In HP's last report as one company, employees are important but not material, surprising for a company with 50,000 workers and whose innovation depends on their creativity

This is the last Sustainability Report from HP as we have known it. At the end of 2015, HP split into two fairly equal-sized companies – HP Inc, focusing on the printing business and HPE (Hewlett Packard Enterprises), focusing on servers, storage devices and services. This report therefore covers the last fiscal year ending in October 2015, before the split. But it is written in the spirit of HP after the split, with new CEO, Dion Weisler welcoming us to the new HP. The new HP has three 2020 goals: 40% renewable electricity, zero deforestation and a 25% reduction in GHG emissions intensity versus 2010.  

What’s material

The new HP kicks off its new reporting era with a new-not-new materiality matrix. The company confirms having undertaken a process of engagement with consultants and stakeholders to come up with a materiality analysis which has the same look and feel as the old HP and most of the same issues in the same place. Employees, for example, remain at the important-not-material end of the matrix – surprising for a corporation that employs around 50,000 people and whose innovation is dependent upon their resourcefulness and creativity. Just 10 pages of the 154 in this...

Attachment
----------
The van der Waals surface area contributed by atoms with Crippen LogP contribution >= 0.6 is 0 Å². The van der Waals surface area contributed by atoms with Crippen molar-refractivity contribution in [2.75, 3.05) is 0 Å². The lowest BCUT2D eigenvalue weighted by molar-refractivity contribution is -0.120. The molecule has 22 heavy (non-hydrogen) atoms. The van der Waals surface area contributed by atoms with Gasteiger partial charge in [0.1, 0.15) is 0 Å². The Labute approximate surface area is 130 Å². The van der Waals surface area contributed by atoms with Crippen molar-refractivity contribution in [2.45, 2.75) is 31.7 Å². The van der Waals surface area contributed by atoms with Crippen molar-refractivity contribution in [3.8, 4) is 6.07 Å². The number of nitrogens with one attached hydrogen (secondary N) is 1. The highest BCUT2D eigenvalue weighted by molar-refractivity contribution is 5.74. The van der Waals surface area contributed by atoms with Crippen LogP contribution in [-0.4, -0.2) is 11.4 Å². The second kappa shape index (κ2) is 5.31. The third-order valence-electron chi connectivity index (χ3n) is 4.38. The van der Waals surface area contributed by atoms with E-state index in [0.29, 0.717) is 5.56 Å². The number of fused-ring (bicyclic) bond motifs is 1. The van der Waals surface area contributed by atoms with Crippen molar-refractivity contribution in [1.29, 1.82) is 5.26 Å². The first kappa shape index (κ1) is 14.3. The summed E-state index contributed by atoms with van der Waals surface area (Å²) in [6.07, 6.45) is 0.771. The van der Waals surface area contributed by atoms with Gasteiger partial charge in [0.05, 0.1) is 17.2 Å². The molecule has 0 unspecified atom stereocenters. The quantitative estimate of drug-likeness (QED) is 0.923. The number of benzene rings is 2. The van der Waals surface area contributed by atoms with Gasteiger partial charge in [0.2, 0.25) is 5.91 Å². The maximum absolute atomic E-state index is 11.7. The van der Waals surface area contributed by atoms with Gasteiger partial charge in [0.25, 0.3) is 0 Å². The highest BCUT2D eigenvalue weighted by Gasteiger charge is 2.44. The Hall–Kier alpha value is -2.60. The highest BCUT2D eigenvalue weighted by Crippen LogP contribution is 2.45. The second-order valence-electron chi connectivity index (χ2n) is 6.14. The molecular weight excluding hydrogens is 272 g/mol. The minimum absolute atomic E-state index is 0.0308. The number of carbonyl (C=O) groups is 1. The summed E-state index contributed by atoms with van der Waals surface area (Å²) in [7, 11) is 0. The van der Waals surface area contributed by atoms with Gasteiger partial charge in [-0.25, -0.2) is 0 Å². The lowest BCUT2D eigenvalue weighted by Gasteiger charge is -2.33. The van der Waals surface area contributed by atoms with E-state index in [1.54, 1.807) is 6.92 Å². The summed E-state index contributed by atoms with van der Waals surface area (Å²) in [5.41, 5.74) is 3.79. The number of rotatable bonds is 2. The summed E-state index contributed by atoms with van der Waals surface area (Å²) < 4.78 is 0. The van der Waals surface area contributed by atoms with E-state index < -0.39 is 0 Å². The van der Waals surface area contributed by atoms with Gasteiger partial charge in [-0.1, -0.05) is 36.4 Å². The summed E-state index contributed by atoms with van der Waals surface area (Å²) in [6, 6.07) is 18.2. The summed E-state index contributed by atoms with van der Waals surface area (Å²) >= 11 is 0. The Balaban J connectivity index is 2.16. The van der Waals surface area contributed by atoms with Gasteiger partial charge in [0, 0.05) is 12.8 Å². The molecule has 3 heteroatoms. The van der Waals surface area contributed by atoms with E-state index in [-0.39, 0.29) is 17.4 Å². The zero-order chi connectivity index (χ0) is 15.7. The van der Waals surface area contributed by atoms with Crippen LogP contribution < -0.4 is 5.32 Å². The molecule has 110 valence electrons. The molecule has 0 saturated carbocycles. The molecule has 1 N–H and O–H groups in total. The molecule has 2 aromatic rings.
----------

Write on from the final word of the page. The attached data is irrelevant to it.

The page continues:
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cr reporting. csr reporting  HP  innovation  sustainability  circular economy  Human rights  supply chain 

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